The European Central Bank
The European Central Bank

ECB Worries About Repeat of Fed’s ‘Taper Tantrum’

ECB Worries About Repeat of Fed’s ‘Taper Tantrum’

The European Central Bank is focused on avoiding a policy error committed four years ago by its big brother, the Federal Reserve. When the Fed indicated—on May 21, 2013—that it would gradually wind down its $85 billion-a-month bond-buying program, asset prices and currencies plunged around the world in an episode known as the taper tantrum.
Now, as the economy on this side of the Atlantic finally starts to recover, investors are watching closely for signs of a similar policy turn from the ECB, Dow Jones reported.
The bank’s top officials have acknowledged the improved economic outlook. But they have yet to make any change at all to their aggressive monetary stimulus, which includes €60 billion ($67 billion), a month of bond purchases and subzero interest rates.
That is partly the Fed’s fault: ECB officials worry that even a small change in communications could ricochet through financial markets, undoing their extensive efforts to support growth and inflation.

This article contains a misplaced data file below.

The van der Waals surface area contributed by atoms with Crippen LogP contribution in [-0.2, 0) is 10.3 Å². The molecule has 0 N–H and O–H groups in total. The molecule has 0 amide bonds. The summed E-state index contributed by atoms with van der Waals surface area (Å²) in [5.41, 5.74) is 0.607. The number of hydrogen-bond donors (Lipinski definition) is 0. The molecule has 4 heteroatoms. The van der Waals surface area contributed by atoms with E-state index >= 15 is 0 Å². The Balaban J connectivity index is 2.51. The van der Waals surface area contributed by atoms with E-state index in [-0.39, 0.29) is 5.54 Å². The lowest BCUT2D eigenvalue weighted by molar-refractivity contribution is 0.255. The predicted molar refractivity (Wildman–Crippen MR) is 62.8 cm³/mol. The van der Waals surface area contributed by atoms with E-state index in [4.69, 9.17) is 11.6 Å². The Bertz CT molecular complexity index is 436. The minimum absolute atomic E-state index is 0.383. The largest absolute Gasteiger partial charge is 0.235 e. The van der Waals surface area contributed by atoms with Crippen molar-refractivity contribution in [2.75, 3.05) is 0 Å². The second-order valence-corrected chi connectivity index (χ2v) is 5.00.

“You all remember the ‘taper tantrum’ in the US, and I think the central banks prove to be good learners,” Bostjan Jazbec, who sits on the ECB’s 25-member rate-setting committee, told The Wall Street Journal on Wednesday.
The minutes of the ECB’s latest policy meeting, published on Thursday, underlined similar concerns. Officials worried that a minor change in language could cause investors to quickly price in a completely new policy path, toward higher interest rates.
“Even small and incremental changes in communication could have strong signaling effects when interpreted as heralding a change in the monetary policy stance,” the minutes said.
“What transpires very strongly from the minutes is the determination to be extremely cautious in modifying communication,” said Peter Vanden Houte, an economist with ING in Brussels.
The ECB has a history of raising interest rates too early in the economic cycle. In both 2008 and 2011, the central bank raised rates just before the economy sank into recession.
But leaving its easy-money policies in place is risky, too. The eurozone economy outpaced the US in the first quarter, and inflation has risen to 1.9%, within the ECB’s target range. And yet the central bank is still signaling it might increase, rather than reduce, its stimulus.
If the ECB is seen to be responding too slowly to the changed outlook, the bank could lose credibility with investors. That would make it harder to control inflation.

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